But instead of exploding, I usually implode. Instead of yelling and raging, I cave in and cry. They’re old tears. I can feel them come from a different place in me. My face hurts, my sinuses ache, and afterward, I need to sleep.
The incident with the car? Hours later, I was able to trace it back in time to the exact moment it triggered, decades earlier when I was 21. I’m standing in my parents’ driveway and my dad wants me to help him put a TV in the back of his station wagon. It’s heavy and awkward and I’m not sure how he expects me to carry it and squeeze it into the small spot he pointed to. I grab my half of the TV and slide it in the car. He tells me to move it back. Back where? I don’t know what he wants. He screams at me. My dad was either quiet or screaming. I don’t know why, but he’d go from zero to 100 in a flash. His rages were almost always accompanied by these words: “What the hell’s wrong with you? Can’t you do anything right?”
Standing there in the driveway holding the TV, he screamed them. I couldn’t drop it and leave so I was stuck standing there as a target for his anger. There was never an apology, never an acknowledgment that he was having a bad day or a bad moment.
Over time I learned how to get unstuck. First, you have to recognize that you’re stuck. For me here’s my warning sign: whenever my emotions don’t match what just happened, it’s about my childhood. I’ve learned to freeze the moment, just like you would pause a movie, and ask: Wait. Is this reaction about the present moment? Or is it about the past? I can’t change the past. But by changing my response to its leftovers, I can change the present.
One counselor helped me avoid falling in the hole by using this technique. Get an index card. Jot down proof that you are a functioning adult. Write down your age, education level, degrees, job title, the fact that you can drive a car, parent, vote, and others things adult do. When you find yourself teetering over a hole, take out the card and read it. Get grounded in today, in the adult you are, not the kid you were. It helps you regain your footing.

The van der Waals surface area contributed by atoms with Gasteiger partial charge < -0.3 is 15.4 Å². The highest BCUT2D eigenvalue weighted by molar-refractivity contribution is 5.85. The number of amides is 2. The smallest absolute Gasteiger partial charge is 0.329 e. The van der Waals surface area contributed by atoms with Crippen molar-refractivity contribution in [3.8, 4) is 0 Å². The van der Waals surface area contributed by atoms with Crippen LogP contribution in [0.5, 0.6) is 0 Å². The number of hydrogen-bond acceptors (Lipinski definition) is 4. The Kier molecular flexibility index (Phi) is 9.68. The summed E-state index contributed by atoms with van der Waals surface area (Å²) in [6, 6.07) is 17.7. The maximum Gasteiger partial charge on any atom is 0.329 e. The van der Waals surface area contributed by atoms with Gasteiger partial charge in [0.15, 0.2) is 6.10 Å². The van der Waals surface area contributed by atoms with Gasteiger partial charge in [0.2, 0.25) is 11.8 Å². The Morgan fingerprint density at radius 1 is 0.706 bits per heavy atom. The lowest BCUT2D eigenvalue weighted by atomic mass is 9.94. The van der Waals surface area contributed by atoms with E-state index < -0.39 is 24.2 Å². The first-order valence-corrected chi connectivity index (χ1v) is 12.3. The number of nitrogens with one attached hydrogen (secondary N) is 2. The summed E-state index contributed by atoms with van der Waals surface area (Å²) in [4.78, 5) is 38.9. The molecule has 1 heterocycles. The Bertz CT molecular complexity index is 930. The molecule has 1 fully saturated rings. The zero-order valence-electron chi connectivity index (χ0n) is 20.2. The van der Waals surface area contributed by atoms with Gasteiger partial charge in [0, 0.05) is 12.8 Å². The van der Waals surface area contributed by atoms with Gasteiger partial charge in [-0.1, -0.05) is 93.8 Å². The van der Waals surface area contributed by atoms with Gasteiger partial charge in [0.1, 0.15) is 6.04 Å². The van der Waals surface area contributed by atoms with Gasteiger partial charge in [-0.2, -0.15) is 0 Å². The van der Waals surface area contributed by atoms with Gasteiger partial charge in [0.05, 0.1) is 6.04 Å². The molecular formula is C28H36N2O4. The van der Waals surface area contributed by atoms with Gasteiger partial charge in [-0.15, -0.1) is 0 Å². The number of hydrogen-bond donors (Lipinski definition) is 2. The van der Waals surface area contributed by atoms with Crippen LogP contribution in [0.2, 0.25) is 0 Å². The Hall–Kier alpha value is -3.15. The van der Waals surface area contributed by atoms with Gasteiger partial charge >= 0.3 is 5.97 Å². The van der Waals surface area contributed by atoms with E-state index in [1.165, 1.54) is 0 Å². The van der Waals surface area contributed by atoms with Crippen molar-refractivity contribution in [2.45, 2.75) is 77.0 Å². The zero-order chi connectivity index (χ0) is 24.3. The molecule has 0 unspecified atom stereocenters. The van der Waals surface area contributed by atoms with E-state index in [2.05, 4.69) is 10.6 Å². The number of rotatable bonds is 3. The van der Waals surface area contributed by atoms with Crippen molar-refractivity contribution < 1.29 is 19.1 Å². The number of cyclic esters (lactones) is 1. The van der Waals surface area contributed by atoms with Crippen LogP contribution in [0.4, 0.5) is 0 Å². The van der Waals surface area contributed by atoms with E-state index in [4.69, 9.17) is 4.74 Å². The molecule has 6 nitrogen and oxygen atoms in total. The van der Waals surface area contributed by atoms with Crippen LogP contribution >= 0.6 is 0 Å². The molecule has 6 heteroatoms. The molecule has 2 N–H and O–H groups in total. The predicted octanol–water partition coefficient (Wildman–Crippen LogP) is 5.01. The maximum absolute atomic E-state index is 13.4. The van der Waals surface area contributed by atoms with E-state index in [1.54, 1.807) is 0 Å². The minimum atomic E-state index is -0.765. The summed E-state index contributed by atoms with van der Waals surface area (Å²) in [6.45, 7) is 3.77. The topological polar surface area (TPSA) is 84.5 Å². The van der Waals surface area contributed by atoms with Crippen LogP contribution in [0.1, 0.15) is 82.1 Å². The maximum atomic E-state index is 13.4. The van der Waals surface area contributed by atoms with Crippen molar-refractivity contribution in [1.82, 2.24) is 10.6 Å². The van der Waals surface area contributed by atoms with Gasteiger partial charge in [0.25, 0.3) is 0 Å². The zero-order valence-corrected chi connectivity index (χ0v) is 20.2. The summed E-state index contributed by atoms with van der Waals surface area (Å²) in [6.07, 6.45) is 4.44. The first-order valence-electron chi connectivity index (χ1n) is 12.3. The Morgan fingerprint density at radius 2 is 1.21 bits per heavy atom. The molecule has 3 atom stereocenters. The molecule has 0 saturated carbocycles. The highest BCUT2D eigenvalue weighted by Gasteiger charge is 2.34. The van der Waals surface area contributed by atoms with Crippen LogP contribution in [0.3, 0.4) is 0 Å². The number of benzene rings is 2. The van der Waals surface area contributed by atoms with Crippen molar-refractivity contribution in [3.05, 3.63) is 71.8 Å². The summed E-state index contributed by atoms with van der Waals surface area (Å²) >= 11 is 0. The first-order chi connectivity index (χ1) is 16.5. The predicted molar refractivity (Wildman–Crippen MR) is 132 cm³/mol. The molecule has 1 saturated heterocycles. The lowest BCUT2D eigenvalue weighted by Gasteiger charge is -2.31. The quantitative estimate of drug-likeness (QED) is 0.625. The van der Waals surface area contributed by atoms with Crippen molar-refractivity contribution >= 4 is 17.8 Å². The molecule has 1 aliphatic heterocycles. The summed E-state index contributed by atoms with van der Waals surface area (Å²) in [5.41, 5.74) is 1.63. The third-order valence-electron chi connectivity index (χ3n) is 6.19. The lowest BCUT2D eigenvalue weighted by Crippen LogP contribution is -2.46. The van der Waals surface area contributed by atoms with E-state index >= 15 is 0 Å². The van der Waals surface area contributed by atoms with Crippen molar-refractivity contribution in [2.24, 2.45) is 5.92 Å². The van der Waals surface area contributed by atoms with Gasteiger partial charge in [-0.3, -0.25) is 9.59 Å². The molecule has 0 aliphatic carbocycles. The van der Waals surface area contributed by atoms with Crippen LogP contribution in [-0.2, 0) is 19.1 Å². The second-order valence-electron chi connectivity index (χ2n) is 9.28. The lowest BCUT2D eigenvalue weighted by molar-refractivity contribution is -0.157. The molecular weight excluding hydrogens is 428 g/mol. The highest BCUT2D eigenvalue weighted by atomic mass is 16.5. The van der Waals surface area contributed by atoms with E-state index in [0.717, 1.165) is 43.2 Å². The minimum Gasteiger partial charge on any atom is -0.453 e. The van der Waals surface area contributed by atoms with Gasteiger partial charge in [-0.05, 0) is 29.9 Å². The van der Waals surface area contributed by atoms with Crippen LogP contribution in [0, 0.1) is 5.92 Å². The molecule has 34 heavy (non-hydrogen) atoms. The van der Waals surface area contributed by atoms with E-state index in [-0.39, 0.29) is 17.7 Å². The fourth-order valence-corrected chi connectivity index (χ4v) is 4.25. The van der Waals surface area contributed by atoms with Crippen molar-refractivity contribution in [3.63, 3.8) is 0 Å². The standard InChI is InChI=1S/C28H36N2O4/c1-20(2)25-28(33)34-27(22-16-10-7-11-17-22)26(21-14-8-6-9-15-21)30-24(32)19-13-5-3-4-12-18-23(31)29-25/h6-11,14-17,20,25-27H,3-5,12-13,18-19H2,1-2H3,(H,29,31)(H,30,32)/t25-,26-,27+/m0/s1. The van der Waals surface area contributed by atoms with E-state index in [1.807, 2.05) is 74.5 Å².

On the other side of the card, write down your search and rescue team. List your 911 friends to call to help you get out of the hole. Choose people in your inner circle, people who love you the most, as is. People who aren’t afraid to search in the dark for you, people who can yank you back into the light.
It takes work to rewire your thoughts about yourself, but when you do, everything in your life changes for the better — especially your most intimate relationships. If you don’t do the hard work, you will constantly bump into your past and run into the worst of your mom and dad in every relationship. Rewiring your thoughts won’t get rid of the holes in life, but it can prevent you from falling in them.
My friends in recovery told me this story:
A drunk leaves the bar one night and on his way home stumbles and falls into a deep hole in the road. He can’t get out. One passerby tosses him a Bible, cites a Scripture passage to give him hope, and leaves. A counselor stops and tries to help him figure out why he fell in the hole. Finally, a recovering alcoholic hears the screams and stops. “Can you help, please?” the man in the hole cries. “Sure,” the sober man says. He jumps into the hole. The alcoholic screams. “Oh, no, now we’re both stuck in this hole!” The sober man smiles and says, “Don’t worry. I’ve been here before. I know my way out. We climb out together.”
The goal isn’t to walk around the hole. Or get out quicker. The goal is to fill the hole so no one else falls in it. What do you fill it with? God. Which is to say, love: love of self, love of others, love of God.
The last time I climbed out of the “I’m not enough” hole, I prayed, “How will I ever believe that I’m good enough?” The answer came in that small still voice from my heart: “By helping others believe that they are good enough.”